Why dont' nurses help each other?!Register Today!
- by scorpio24 Mar 16, '10All I have ever wanted to do with my life since the age of 7 was to be a nurse. I accomplished this goal and took a position in the ER. The experienced nurses warned me..."ER nurses eat their young". This was a concept that I came to understand quickly. It is actually one of the biggest reasons that I have not been active as an RN for over a year now. Don't get me wrong, there were the FEW that made the biggest difference in my life because they took the time to teach.
I am sort of jaded by this experience though, I thought that nursing is supposed to be about caring and helping others...at least that's why I became a nurse. It seems that more experienced nurses do not want to take less experienced nurses under their wing. Instead, they become easily frustrated unwilling to explain or flat out tell you that basically you're an idiot for not knowing something. I am still on the fence as to whether or not I will return for a significant amount of time or just long enough to go back to school. Any thoughts or feelings on this topic?
- Mar 16, '10 by carecrafterI hate to say it but I think it is common in many professions. Its a matter of personal ethics. I see it in teachers and in students ( in and out of NS). Its just especially disappointing in a "caring" profession. But there are some absolute gems out there too.
I hope you will decide it is worth the effort to keep hunting for better mentors - the profression needs MORE people with good hearts, not less
- Mar 16, '10 by HouTxI agree, nursing is not any more 'unwelcoming' than other professions -- every hung around with lawyers? But we're characterized by more mythology -- 'angels of mercy', nurturers, etc. -- than other jobs. This also contributes to more burnout than just about any other career except Social Work; we just expect too much of ourselves.
To OP, it is a shame to stereotype all of us by the actions of a few. For the most part, the work environment is a self-perpetuating culture. Nurses become tough and mean to survive in a hostile setting -- and so on. It takes courage to reject the dominant paradigm but it has to start with someone. The corny old adage is still true -"it is better to light a candle than curse the darkness". If you decide to go back into a clinical environment, put on your kevlar vest -- take a supply of candles with you!
- Mar 16, '10 by chevyvI always try to help out nurses. I will never understand why nurses would eat their young. Makes no sense other than to make themselves feel superior. I've been eaten many times and I've learned to ignore the obvious signs of eating and thank then when they actually help me. Sooner or later they realize that for the most part I'm harmless and only want to learn. I'm not after their job and I know I'm not better than anyone.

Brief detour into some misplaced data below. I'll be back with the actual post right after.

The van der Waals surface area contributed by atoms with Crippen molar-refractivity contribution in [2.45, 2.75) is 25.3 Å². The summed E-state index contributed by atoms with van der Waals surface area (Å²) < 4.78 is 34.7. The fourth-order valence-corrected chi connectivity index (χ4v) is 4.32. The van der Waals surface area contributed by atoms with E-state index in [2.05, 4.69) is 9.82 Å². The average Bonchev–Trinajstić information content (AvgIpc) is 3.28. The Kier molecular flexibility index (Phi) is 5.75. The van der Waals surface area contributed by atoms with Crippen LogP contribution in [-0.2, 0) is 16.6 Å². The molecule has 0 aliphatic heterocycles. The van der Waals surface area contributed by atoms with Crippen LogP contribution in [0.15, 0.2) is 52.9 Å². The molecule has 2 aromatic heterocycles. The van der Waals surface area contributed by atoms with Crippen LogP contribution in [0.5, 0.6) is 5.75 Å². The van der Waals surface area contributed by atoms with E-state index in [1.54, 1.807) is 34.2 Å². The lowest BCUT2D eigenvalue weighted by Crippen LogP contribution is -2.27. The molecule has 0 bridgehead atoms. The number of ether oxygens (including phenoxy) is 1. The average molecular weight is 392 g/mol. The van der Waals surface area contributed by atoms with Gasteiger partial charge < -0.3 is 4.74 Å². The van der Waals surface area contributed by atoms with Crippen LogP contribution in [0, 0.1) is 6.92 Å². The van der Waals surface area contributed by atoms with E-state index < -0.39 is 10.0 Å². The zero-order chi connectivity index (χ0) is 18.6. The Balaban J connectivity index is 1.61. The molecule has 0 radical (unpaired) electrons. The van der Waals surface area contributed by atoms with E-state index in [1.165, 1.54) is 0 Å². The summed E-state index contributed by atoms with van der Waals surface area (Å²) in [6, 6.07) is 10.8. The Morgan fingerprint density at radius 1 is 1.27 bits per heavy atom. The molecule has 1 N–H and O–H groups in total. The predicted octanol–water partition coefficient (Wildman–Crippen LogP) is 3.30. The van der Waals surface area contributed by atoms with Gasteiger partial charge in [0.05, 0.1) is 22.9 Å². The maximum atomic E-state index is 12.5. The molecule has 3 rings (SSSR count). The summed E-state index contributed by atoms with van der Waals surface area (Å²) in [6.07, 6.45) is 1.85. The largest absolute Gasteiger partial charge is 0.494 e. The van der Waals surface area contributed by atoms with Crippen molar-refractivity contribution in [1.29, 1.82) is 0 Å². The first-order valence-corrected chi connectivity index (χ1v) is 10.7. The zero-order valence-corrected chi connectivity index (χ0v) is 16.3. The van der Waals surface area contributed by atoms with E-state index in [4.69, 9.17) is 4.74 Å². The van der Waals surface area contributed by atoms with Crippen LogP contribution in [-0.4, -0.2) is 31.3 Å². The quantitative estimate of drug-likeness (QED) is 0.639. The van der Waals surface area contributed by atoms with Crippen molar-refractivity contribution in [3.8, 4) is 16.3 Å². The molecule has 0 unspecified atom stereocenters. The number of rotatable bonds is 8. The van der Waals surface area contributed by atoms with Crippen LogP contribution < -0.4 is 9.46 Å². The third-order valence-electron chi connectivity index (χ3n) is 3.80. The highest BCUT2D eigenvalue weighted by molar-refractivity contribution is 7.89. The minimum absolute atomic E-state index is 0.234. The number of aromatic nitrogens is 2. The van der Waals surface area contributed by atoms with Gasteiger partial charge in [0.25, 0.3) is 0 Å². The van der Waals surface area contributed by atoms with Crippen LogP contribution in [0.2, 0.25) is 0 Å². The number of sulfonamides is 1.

- Mar 16, '10 by JennRN65Nurse DO help each other. There are many more places where people work together than you see mentioned on here. You tend to hear the vents here and not the day to day good stuff. People are people though and you will find good people and not so good people everywhere. Work ethic is the key.
Don't let that one experience stop you from your dream job.
- Mar 16, '10 by RelloydRNI think it depends on who's on duty with you. There are co-RNs who would really help you and some who wouldn't even care if you're swamped. There are also those who are willing to help and teach, these are the people that you have to be with and emulate. Those who eat their young, are not nurses!
- Mar 16, '10 by RNCCRN9706I am helpful when there's an emergency situation.
I get tired though of having to help out the same person day in and day out because they can't get their time management together and I can. I have the same number of patients as they do but I am much more organized. I can't help them do their charting. And it's a rarity when they are able to help me because they are so wrapped up in their own little world to even notice that I might need some help.
- Mar 16, '10 by netglowWell I disagree with those who say nursing garbage is just the same as in any other profession.
I had 20 years in another profession. One that required me learning the nuances of other business in order to do my job. So... I have worked closely with many different professions. I've dealt with tough people, but that's what I call an intellectual tough. You square off on skill,/knowledge and negotiating/navigating. In nursing I don't see intellectual sparing at all. It's petty childish fighting that's done with no mind for the fallout (patients). I haven't quite decided in my own mind if I consider nursing to be "professional" yet. I will have to work with people who actually see themselves as professionals in order to do that. IMHO, I hope I'm not forced to have to make the same conclusions as the OP.